PH exports, imports bounced back in Q1
The Philippines’ trade in goods with the rest of the world rose 5 percent year-on-year to $43.1 billion in the first quarter of the year amid an overall recovering global economy from last year’s pandemic-induced recession.
The latest preliminary Philippine Statistics Authority (PSA) data showed that merchandise exports from January to March grew by 7.6 percent year-on-year to $17.6 billion, while imports were up by 3.2 percent to $25.6 billion, reversing the 5.6-percent contraction in external trade a year ago.
In March alone, total foreign trade climbed 22.5 percent year-on-year to $15.8 billion, the highest value of exports and imports combined since the $16.3 billion recorded in October 2019.
Shipments of Philippine goods overseas jumped 31.6 percent year-on-year to $6.7 billion in March, reversing the 1.5-percent decline in the previous month and 15.8-percent drop a year ago.
To recall, global trade plunged at the start of 2020, the COVID-19 pandemic outbreak forced many countries to shut their borders. The first lockdown in China, especially in its manufacturing hub, the province of Wuhan, dragged down world trade early last year.
The PSA attributed the exports recovery in March mainly to jumps in shipments of mineral products (up 195.8 percent year-on-year), chemicals (up 159.8 percent), and manufactured goods (up 115.7 percent). The Philippines’ top export commodity, electronic products, posted a 25-percent growth that month.
Imports sustained growth for the second-straight month, which at 16.6 percent year-on-year to $9.1 billion, was faster than the 8.9-percent increase in February. The value of imported goods that entered the country a year ago fell by 16.7 percent.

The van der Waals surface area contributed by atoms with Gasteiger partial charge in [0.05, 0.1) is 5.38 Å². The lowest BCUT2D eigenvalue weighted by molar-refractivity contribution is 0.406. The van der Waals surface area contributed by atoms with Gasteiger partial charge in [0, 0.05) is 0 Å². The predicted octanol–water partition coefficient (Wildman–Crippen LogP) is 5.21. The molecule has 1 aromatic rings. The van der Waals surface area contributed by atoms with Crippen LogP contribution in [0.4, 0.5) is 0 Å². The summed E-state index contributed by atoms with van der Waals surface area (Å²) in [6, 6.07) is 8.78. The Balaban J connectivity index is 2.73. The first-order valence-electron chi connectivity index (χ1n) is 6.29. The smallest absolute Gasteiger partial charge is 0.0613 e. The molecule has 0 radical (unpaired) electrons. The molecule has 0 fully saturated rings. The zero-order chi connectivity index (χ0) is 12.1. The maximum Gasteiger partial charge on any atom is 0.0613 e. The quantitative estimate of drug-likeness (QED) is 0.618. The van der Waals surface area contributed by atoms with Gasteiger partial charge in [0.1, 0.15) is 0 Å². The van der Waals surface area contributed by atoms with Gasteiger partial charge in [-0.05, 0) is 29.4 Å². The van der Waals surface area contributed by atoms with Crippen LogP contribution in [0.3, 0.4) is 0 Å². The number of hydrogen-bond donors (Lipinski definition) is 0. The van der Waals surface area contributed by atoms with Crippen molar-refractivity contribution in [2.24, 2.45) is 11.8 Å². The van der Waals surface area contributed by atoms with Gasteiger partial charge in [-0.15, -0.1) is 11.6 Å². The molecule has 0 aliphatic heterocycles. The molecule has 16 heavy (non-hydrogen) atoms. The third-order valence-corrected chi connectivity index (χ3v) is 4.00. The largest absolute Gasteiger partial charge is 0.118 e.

The PSA said the top performing imports in March were food and live animals (up 30.9 percent year-on-year); telecommunication equipment and electrical machinery (up 28 percent); as well as mineral fuels, lubricants and related materials (up 21.4 percent).
Improving global economy
Economists mostly attributed the trade growth in March to base effects.
“For exports, we’re seeing a mix of base effects and pickup in electronics shipments tied to global shortage of chip sets,” ING Philippines senior economist Nicholas Mapa said.
Security Bank chief economist Robert Dan Roces attributed the “good” first-quarter turnout to an uplift in regional trade.
“It seems momentum picked up for exports and could be sustained since new export orders were up in April. Imports could soften in light of the ECQ/MECQ. However, the strong peso could hamper exports. [Further rise in] imports could be possible if the economy is reopened,” Roces said, referring to more stringent enhanced community quarantine and modified enhanced community quarantine reimposed last month in Metro Manila and four neighboring provinces, which accounted for about half of the economy.
For Pantheon Macroeconomics senior Asia economist Miguel Chanco, the jump in exports was “due, as the country’s shipments had been falling behind the recovery in international trade.”
The rebound in imports, meanwhile, “remains intact, and we see no clear evidence of any weakness—yet—against the backdrop of the country’s larger second wave of COVID-19,” Chanco said.
“For the coming months, further pick up in imports and exports could also be supported by still near record low interest rates that could support greater demand for loans/financing for new investments that entail the more importation and also more export production as well as other business/economic opportunities in the supply chain and for related/allied businesses and industries,” Rizal Commercial Banking Corp. chief economist Michael Ricafort said.
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